Title:

Pictures of processes : automated graph rewriting for monoidal categories and applications to quantum computing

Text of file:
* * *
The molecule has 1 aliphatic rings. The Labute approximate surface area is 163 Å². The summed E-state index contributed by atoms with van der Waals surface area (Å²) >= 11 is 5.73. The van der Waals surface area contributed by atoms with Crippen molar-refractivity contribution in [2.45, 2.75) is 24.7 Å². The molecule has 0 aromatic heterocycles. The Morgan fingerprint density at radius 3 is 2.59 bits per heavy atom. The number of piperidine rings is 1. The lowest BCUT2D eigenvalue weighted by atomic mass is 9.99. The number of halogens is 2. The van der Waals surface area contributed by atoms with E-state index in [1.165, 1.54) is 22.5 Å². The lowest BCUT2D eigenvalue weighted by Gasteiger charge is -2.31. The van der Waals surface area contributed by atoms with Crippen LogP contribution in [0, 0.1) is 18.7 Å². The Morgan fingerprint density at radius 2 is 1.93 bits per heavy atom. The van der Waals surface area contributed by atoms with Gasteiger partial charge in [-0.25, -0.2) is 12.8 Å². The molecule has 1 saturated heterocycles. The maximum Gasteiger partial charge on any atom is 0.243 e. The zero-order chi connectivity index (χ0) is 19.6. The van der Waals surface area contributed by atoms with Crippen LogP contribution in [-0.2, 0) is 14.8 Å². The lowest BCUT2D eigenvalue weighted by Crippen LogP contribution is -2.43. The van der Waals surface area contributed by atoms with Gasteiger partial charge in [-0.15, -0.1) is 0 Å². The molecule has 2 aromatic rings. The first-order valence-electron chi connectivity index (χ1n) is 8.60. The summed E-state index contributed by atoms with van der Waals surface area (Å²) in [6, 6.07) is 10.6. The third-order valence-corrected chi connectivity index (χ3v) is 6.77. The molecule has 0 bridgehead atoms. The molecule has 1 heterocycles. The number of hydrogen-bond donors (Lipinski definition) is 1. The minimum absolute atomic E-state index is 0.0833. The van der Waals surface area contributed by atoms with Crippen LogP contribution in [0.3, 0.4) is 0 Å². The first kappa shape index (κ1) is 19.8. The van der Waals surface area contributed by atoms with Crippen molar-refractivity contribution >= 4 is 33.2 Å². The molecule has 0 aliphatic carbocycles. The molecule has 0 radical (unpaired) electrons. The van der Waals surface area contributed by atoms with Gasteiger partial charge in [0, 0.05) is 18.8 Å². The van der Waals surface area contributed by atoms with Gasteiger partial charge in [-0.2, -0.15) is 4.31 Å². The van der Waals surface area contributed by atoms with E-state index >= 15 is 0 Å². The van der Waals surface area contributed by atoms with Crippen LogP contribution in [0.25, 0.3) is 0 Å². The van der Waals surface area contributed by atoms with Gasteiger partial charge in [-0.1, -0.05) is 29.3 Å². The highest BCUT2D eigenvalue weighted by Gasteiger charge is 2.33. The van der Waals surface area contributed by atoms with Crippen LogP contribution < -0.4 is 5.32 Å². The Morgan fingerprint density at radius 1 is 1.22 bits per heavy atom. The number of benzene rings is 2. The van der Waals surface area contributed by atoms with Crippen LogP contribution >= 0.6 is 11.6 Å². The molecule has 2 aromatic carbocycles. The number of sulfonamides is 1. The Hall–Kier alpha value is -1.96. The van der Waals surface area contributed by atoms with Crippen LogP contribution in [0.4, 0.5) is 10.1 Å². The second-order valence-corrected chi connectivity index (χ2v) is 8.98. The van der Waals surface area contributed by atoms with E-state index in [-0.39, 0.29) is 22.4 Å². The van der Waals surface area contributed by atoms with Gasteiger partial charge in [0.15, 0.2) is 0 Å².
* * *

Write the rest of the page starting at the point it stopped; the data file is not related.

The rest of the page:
This work is about diagrammatic languages, how they can be represented, and what they in turn can be used to represent. More specifically, it focuses on representations and applications of string diagrams. String diagrams are used to represent a collection of processes, depicted as "boxes" with multiple (typed) inputs and outputs, depicted as "wires". If we allow plugging input and output wires together, we can intuitively represent complex compositions of processes, formalised as morphisms in a monoidal category. While string diagrams are very intuitive, existing methods for defining them rigorously rely on topological notions that do not extend naturally to automated computation. The first major contribution of this dissertation is the introduction of a discretised version of a string diagram called a string graph. String graphs form a partial adhesive category, so they can be manipulated using doublepushout graph rewriting. Furthermore, we show how string graphs modulo a rewrite system can be used to construct free symmetric traced and compact closed categories on a monoidal signature. The second contribution is in the application of graphical languages to quantum information theory. We use a mixture of diagrammatic and algebraic techniques to prove a new classification result for strongly complementary observables. Namely, maximal sets of strongly complementary observables of dimension D must be of size no larger than 2, and are in 1to1 correspondence with the Abelian groups of order D. We also introduce a graphical language for multipartite entanglement and illustrate a simple graphical axiom that distinguishes the two maximallyentangled tripartite qubit states: GHZ and W. Notably, we illustrate how the algebraic structures induced by these operations correspond to the (partial) arithmetic operations of addition and multiplication on the complex projective line. The third contribution is a description of two software tools developed in part by the author to implement much of the theoretical content described here. The first tool is Quantomatic, a desktop application for building string graphs and graphical theories, as well as performing automated graph rewriting visually. The second is QuantoCoSy, which performs fully automated, modeldriven theory creation using a procedure called conjecture synthesis.